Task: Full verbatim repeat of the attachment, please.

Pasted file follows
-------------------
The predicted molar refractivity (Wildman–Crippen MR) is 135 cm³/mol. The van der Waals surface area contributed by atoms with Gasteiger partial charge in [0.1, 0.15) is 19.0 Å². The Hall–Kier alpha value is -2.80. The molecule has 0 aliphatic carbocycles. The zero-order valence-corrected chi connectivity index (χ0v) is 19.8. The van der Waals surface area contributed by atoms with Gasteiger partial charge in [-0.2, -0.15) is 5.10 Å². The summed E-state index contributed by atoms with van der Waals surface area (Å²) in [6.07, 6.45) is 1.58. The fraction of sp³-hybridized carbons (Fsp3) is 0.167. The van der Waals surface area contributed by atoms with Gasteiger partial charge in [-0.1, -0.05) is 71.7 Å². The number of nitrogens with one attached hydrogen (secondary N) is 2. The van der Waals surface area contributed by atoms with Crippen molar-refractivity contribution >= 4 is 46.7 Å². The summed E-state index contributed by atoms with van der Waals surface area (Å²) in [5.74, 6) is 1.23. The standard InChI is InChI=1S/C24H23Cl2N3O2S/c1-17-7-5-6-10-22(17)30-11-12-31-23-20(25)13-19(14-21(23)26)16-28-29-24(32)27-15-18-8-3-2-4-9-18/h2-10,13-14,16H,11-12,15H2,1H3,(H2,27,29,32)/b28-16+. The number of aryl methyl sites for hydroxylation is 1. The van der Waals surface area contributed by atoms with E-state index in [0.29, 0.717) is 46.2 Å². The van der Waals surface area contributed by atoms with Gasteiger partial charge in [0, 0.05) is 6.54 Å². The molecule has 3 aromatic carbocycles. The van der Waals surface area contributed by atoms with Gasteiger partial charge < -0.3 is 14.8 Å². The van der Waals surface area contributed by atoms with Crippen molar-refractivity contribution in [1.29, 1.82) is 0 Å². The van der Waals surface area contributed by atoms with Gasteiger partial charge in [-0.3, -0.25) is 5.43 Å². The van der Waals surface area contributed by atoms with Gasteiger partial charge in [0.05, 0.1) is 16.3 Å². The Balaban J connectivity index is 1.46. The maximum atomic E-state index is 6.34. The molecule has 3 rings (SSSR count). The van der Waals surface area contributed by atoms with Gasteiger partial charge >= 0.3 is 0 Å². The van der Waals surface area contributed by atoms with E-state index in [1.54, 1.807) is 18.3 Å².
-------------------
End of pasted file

The predicted molar refractivity (Wildman–Crippen MR) is 135 cm³/mol. The van der Waals surface area contributed by atoms with Gasteiger partial charge in [0.1, 0.15) is 19.0 Å². The Hall–Kier alpha value is -2.80. The molecule has 0 aliphatic carbocycles. The zero-order valence-corrected chi connectivity index (χ0v) is 19.8. The van der Waals surface area contributed by atoms with Gasteiger partial charge in [-0.2, -0.15) is 5.10 Å². The summed E-state index contributed by atoms with van der Waals surface area (Å²) in [6.07, 6.45) is 1.58. The fraction of sp³-hybridized carbons (Fsp3) is 0.167. The van der Waals surface area contributed by atoms with Gasteiger partial charge in [-0.1, -0.05) is 71.7 Å². The number of nitrogens with one attached hydrogen (secondary N) is 2. The van der Waals surface area contributed by atoms with Crippen molar-refractivity contribution >= 4 is 46.7 Å². The summed E-state index contributed by atoms with van der Waals surface area (Å²) in [5.74, 6) is 1.23. The standard InChI is InChI=1S/C24H23Cl2N3O2S/c1-17-7-5-6-10-22(17)30-11-12-31-23-20(25)13-19(14-21(23)26)16-28-29-24(32)27-15-18-8-3-2-4-9-18/h2-10,13-14,16H,11-12,15H2,1H3,(H2,27,29,32)/b28-16+. The number of aryl methyl sites for hydroxylation is 1. The van der Waals surface area contributed by atoms with E-state index in [0.29, 0.717) is 46.2 Å². The van der Waals surface area contributed by atoms with Gasteiger partial charge in [0, 0.05) is 6.54 Å². The molecule has 3 aromatic carbocycles. The van der Waals surface area contributed by atoms with Gasteiger partial charge < -0.3 is 14.8 Å². The van der Waals surface area contributed by atoms with Crippen molar-refractivity contribution in [1.29, 1.82) is 0 Å². The van der Waals surface area contributed by atoms with Gasteiger partial charge in [-0.3, -0.25) is 5.43 Å². The van der Waals surface area contributed by atoms with Gasteiger partial charge in [0.05, 0.1) is 16.3 Å². The Balaban J connectivity index is 1.46. The maximum atomic E-state index is 6.34. The molecule has 3 rings (SSSR count). The van der Waals surface area contributed by atoms with Gasteiger partial charge >= 0.3 is 0 Å². The van der Waals surface area contributed by atoms with E-state index in [1.54, 1.807) is 18.3 Å².